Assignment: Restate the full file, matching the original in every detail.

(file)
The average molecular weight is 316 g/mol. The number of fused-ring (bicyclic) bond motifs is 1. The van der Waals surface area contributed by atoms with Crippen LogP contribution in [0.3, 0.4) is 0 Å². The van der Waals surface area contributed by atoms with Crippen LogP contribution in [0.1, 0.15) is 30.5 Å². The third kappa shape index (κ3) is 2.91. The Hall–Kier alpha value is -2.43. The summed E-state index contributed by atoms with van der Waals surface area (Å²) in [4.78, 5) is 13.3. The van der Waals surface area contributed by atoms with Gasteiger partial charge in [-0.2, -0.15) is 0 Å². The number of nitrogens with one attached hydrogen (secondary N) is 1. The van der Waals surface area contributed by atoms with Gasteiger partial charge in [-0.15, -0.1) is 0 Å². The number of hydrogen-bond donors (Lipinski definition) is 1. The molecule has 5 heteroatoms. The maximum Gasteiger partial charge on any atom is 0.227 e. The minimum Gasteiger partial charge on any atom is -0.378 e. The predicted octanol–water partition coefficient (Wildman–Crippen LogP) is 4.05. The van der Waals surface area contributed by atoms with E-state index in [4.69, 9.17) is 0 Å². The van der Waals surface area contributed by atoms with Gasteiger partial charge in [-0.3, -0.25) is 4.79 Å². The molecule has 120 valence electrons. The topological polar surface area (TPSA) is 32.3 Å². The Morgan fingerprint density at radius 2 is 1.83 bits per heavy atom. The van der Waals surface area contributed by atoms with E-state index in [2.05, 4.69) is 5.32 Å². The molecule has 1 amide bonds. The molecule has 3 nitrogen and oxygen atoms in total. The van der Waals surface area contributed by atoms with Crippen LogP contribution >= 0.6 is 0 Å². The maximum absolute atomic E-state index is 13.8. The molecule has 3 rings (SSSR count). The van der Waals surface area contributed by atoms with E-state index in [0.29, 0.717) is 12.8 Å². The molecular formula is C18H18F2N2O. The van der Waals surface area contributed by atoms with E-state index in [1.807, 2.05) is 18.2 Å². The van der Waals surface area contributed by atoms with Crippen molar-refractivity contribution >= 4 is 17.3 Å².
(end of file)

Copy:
The average molecular weight is 316 g/mol. The number of fused-ring (bicyclic) bond motifs is 1. The van der Waals surface area contributed by atoms with Crippen LogP contribution in [0.3, 0.4) is 0 Å². The van der Waals surface area contributed by atoms with Crippen LogP contribution in [0.1, 0.15) is 30.5 Å². The third kappa shape index (κ3) is 2.91. The Hall–Kier alpha value is -2.43. The summed E-state index contributed by atoms with van der Waals surface area (Å²) in [4.78, 5) is 13.3. The van der Waals surface area contributed by atoms with Gasteiger partial charge in [-0.2, -0.15) is 0 Å². The number of nitrogens with one attached hydrogen (secondary N) is 1. The van der Waals surface area contributed by atoms with Gasteiger partial charge in [-0.15, -0.1) is 0 Å². The number of hydrogen-bond donors (Lipinski definition) is 1. The molecule has 5 heteroatoms. The maximum Gasteiger partial charge on any atom is 0.227 e. The minimum Gasteiger partial charge on any atom is -0.378 e. The predicted octanol–water partition coefficient (Wildman–Crippen LogP) is 4.05. The van der Waals surface area contributed by atoms with E-state index in [4.69, 9.17) is 0 Å². The van der Waals surface area contributed by atoms with Gasteiger partial charge in [-0.3, -0.25) is 4.79 Å². The molecule has 120 valence electrons. The topological polar surface area (TPSA) is 32.3 Å². The Morgan fingerprint density at radius 2 is 1.83 bits per heavy atom. The van der Waals surface area contributed by atoms with E-state index in [2.05, 4.69) is 5.32 Å². The molecule has 1 amide bonds. The molecule has 3 nitrogen and oxygen atoms in total. The van der Waals surface area contributed by atoms with Crippen LogP contribution >= 0.6 is 0 Å². The maximum absolute atomic E-state index is 13.8. The molecule has 3 rings (SSSR count). The van der Waals surface area contributed by atoms with E-state index in [0.29, 0.717) is 12.8 Å². The molecular formula is C18H18F2N2O. The van der Waals surface area contributed by atoms with E-state index in [1.807, 2.05) is 18.2 Å². The van der Waals surface area contributed by atoms with Crippen molar-refractivity contribution >= 4 is 17.3 Å².